Humphrey v. Equitable Life Assur. Soc.

Annotate this Case
[Sac. No. 7796. In Bank. Oct. 26, 1967.]

PEARL THUMA HUMPHREY, Plaintiff and Appellant, v. THE EQUITABLE LIFE ASSURANCE SOCIETY OF AMERICA, Defendant and Respondent.

COUNSEL

William H. Phelps for Plaintiff and Appellant.

Allan F. Grossman as Amicus Curiae on behalf of Plaintiff and Appellant.

Glenn D. Newton for Defendant and Respondent.

Chandler P. Ward as Amicus Curiae on behalf of Defendant and Respondent.

OPINION

MOSK, J.

Plaintiff is the widow of Edgar C. Humphrey, who died while he was insured by defendant under a policy of group insurance issued to his employer, Pacific Gas and Electric Company (hereinafter called the employer). She brought this action to collect $13,000 allegedly due her as the beneficiary under the policy. fn. 1 The trial court, sitting without a jury, found in defendant's favor, and plaintiff appeals from the ensuing judgment. [67 Cal. 2d 529]

The controversy here does not involve the broad question whether Humphrey was insured under the policy but whether he was insured for $1,000 as a retired employee or for $14,000 as an employee in his first year of disability as defined by the policy. This is reduced to two problems: first, whether under the provisions of the certificate issued to Humphrey by defendant he was entitled to $14,000 because he occupied the dual status of a retired and a disabled employee at the time of his death; and second, whether the provisions of the certificate prevail if, as we may assume for the purpose of this discussion, they provide broader coverage than the text of the master policy. Both of these questions, as hereinafter appears, will be answered in the affirmative.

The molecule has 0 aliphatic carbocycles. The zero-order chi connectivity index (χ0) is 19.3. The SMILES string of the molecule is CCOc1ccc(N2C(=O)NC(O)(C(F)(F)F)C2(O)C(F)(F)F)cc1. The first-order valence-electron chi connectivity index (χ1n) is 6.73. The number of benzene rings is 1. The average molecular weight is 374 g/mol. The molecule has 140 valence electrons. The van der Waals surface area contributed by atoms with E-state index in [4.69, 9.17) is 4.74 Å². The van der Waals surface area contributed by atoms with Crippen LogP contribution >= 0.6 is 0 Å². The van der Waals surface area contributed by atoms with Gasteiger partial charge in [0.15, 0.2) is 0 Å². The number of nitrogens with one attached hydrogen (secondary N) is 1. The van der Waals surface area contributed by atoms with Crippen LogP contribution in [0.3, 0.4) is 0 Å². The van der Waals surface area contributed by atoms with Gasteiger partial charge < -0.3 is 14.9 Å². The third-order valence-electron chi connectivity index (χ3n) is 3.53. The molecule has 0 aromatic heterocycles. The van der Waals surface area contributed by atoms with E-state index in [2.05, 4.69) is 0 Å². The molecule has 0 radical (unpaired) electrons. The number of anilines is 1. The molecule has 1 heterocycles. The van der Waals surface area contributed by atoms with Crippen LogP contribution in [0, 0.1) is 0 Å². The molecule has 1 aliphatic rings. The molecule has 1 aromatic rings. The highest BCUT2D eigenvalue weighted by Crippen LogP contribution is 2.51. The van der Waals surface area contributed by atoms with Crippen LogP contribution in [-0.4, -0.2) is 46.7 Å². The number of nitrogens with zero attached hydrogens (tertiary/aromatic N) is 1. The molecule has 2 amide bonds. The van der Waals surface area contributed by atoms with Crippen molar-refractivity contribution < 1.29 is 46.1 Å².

The policy in the instant case, like those which were the subject in Elfstrom v. New York Life Ins. Co., ante, p. 503 [63 Cal. Rptr. 35, 432 P.2d 731], and Walker v. Occidental Life Ins. Co., ante, p. 518 [63 Cal. Rptr. 50, 432 P.2d 746], required the employee to contribute a portion of the premium. The employer dealt directly with its employees in regard to the insurance, and the certificates were issued by defendant and distributed through the employer. Humphrey commenced working for the employer in 1945 and a few years thereafter he applied for and was issued a policy of group insurance in the amount of $14,000.